“Ondansetron Compared With Metoclopramide for Hyperemesis Gravidarum
A Randomized Controlled Trial”

The Curious Story of Diclegis

For no particular reason, I’ve recently become familiarized with the story of Diclegis (Diclectin in this study, and in Canada).  For use in pregnancy-induced nausea and vomiting, Diclegis is a delayed-release combination formulation of 10mg each of doxylamine and pyridoxine.  It was approved by the FDA in April of 2013, and has rapidly become first-line therapy.

The surprising bit – this is precisely the same drug our mothers took in pregnancy.  It was introduced in the 1950s as Bendectin, and it was estimated as many as 30% of pregnant women took this combination pill in the 1970s.  However, in the early 1980s, the manufacturer was the target of innumerable lawsuits alleging fetal malformation – and in 1983, voluntarily withdrew the drug from the market.  This choice was made solely due to the costs of defending against litigation, and not a reflection of the safety of the drug.  The physicians who had published data suggesting fetal risk were eventually discredited, and even the FDA noted in 1999 that Bendectin was not withdrawn for reasons of safety or effectiveness.

So – now it’s back, and, unsurprisingly, it works better than placebo.  This manufacturer-sponsored, double-blind, placebo-controlled trial demonstrated improvement with Diclectin in almost every measure.  And, 48% of Diclegis users asked for compassionate use of the study drug following conclusion of the study (although, so did 32% of placebo).  I’ve also discovered my new favorite disease-severity scoring system: the PUQE Score.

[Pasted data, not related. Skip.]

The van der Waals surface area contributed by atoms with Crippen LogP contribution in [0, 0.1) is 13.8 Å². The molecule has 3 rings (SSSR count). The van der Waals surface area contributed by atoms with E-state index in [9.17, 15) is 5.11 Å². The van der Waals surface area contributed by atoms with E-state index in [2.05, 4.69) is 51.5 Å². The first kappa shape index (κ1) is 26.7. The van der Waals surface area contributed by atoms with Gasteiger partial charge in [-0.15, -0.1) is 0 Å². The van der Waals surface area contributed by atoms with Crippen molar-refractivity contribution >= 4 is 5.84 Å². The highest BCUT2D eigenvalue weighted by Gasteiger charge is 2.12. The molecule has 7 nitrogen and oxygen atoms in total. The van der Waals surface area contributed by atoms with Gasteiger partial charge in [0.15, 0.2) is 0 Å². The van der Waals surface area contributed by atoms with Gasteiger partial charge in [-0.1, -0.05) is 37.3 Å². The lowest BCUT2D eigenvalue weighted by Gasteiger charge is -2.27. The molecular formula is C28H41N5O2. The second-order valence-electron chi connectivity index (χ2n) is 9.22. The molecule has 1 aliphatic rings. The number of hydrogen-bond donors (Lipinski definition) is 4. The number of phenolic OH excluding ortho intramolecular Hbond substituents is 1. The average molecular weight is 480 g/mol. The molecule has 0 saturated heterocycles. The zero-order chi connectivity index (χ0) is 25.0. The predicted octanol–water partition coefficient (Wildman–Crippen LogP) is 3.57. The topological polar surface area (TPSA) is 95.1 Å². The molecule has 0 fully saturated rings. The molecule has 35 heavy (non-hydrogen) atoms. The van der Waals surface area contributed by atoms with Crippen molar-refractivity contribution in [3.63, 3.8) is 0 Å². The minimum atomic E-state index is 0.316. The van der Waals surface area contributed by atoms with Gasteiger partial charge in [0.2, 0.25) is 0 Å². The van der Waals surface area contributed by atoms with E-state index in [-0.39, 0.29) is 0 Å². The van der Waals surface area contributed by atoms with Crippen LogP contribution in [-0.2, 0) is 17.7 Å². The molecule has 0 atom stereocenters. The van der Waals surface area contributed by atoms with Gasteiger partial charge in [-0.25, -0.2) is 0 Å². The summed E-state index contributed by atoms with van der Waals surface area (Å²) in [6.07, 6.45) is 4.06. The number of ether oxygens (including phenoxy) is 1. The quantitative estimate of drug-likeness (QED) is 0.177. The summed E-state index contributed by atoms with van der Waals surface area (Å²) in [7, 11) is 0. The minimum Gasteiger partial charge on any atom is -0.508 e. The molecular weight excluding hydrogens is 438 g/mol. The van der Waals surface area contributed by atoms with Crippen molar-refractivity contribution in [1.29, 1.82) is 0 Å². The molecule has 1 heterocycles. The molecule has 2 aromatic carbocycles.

The downside: it costs ~$160 for 30 pills.

A brief perusal of the internet shows doxylamine, a sedating, first-generation antihistamine costs as low as 3 cents per tablet.  Pyridoxine, vitamin B6, costs as little as 6 cents per tablet.  Diclectin costs ~$5 per tablet.  You could pay for Diclegis – after all, it is a special “delayed-release” formulation where doxlyamine reaches peak concentration 6 hours after ingestion.  Or, you could do what obstetricians have been telling their patients to do for the last several decades: make your own equivalent dosing from the component medications at a fraction of the cost.

It certainly seems prudent to try the cheaper option, first.

“Effectiveness of delayed-release doxylamine and pyridoxine for nausea and vomiting of pregnancy: a randomized placebo controlled trial”

Whole Blood Works For POC Pregnancy Tests

If there is such thing as a “cult favorite” article amongst Emergency Physicians, right now, this probably qualifies as the one receiving its 15 minutes of fame on Twitter.

If there is any singular agony known to all Emergency Physicians it is the inability to obtain urine samples in a timely manner.  Sometimes, this is for the urinalysis.  Other times, this is for the qualitative pregnancy test result.  If only there were a better way….

And, perhaps, there is.  This is a two year study of sensitivity/specificity of the POC pregnancy test using the Beckman Coulter ICON 25 – comparing the performance of using urine vs. whole blood, with laboratory quantitative bHCG >5 as the gold standard.  95.3% sensitivity for the urine test, 95.8% sensitivity for whole blood, with 100% specificity.  Most of the false negatives were due to beta hCG < 100.

Interesting alternative!

“Substituting whole blood for urine in a bedside pregnancy test”

Sometimes, The Pregnancy Test Lies

A couple years ago, my hospital pulled the POC urine pregnancy tests from the ED because of false negatives – leading to incredulous discussions of how it was possible for a nursing assistant to screw up something so simple as a dichotomous colormetric test.

Well, at Washington University, when they had multiple issues with their POC pregnancy test, they investigated the issue in more depth, and this nice little article is an overview of the limitations of the the test.  There are two ways the POC test fails:
 – Not pregnant enough.
 – Too pregnant.

We all know about sensitivity in early pregnancy really only being 97% or so at one week, and no one will fault the test for that.  However, their case series of five patients, all of whose serum hCG was >130,000, are hypothesized to have saturated the reagent to the point of a false-negative test.

In any event, interesting article about something I hadn’t put much thought into.

“‘Hook-Like Effect’ Causes False-Negative Point-Of-Care Urine Pregnancy Testing in Emergency Patients”